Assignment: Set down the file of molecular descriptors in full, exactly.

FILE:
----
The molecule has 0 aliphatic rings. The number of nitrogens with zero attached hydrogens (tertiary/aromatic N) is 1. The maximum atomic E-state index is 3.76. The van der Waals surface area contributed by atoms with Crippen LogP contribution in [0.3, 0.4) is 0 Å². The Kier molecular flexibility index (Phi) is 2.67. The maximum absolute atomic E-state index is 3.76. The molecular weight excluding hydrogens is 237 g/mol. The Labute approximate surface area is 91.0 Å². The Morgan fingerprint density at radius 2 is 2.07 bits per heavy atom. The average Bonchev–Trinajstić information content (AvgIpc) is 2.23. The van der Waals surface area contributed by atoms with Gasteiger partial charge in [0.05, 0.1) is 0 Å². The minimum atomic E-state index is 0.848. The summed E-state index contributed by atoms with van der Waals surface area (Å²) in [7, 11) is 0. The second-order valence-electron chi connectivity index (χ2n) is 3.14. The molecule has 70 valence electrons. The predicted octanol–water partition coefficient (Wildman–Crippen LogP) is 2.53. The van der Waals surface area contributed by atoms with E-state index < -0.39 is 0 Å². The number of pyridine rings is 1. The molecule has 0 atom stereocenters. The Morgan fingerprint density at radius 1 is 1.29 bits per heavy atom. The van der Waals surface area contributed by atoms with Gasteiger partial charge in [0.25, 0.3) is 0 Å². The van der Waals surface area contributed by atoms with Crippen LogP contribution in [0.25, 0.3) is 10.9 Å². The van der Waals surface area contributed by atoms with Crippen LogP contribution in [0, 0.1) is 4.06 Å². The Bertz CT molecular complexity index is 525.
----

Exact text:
The molecule has 0 aliphatic rings. The number of nitrogens with zero attached hydrogens (tertiary/aromatic N) is 1. The maximum atomic E-state index is 3.76. The van der Waals surface area contributed by atoms with Crippen LogP contribution in [0.3, 0.4) is 0 Å². The Kier molecular flexibility index (Phi) is 2.67. The maximum absolute atomic E-state index is 3.76. The molecular weight excluding hydrogens is 237 g/mol. The Labute approximate surface area is 91.0 Å². The Morgan fingerprint density at radius 2 is 2.07 bits per heavy atom. The average Bonchev–Trinajstić information content (AvgIpc) is 2.23. The van der Waals surface area contributed by atoms with Gasteiger partial charge in [0.05, 0.1) is 0 Å². The minimum atomic E-state index is 0.848. The summed E-state index contributed by atoms with van der Waals surface area (Å²) in [7, 11) is 0. The second-order valence-electron chi connectivity index (χ2n) is 3.14. The molecule has 70 valence electrons. The predicted octanol–water partition coefficient (Wildman–Crippen LogP) is 2.53. The van der Waals surface area contributed by atoms with E-state index < -0.39 is 0 Å². The number of pyridine rings is 1. The molecule has 0 atom stereocenters. The Morgan fingerprint density at radius 1 is 1.29 bits per heavy atom. The van der Waals surface area contributed by atoms with Gasteiger partial charge in [0.25, 0.3) is 0 Å². The van der Waals surface area contributed by atoms with Crippen LogP contribution in [0.25, 0.3) is 10.9 Å². The van der Waals surface area contributed by atoms with Crippen LogP contribution in [0, 0.1) is 4.06 Å². The Bertz CT molecular complexity index is 525.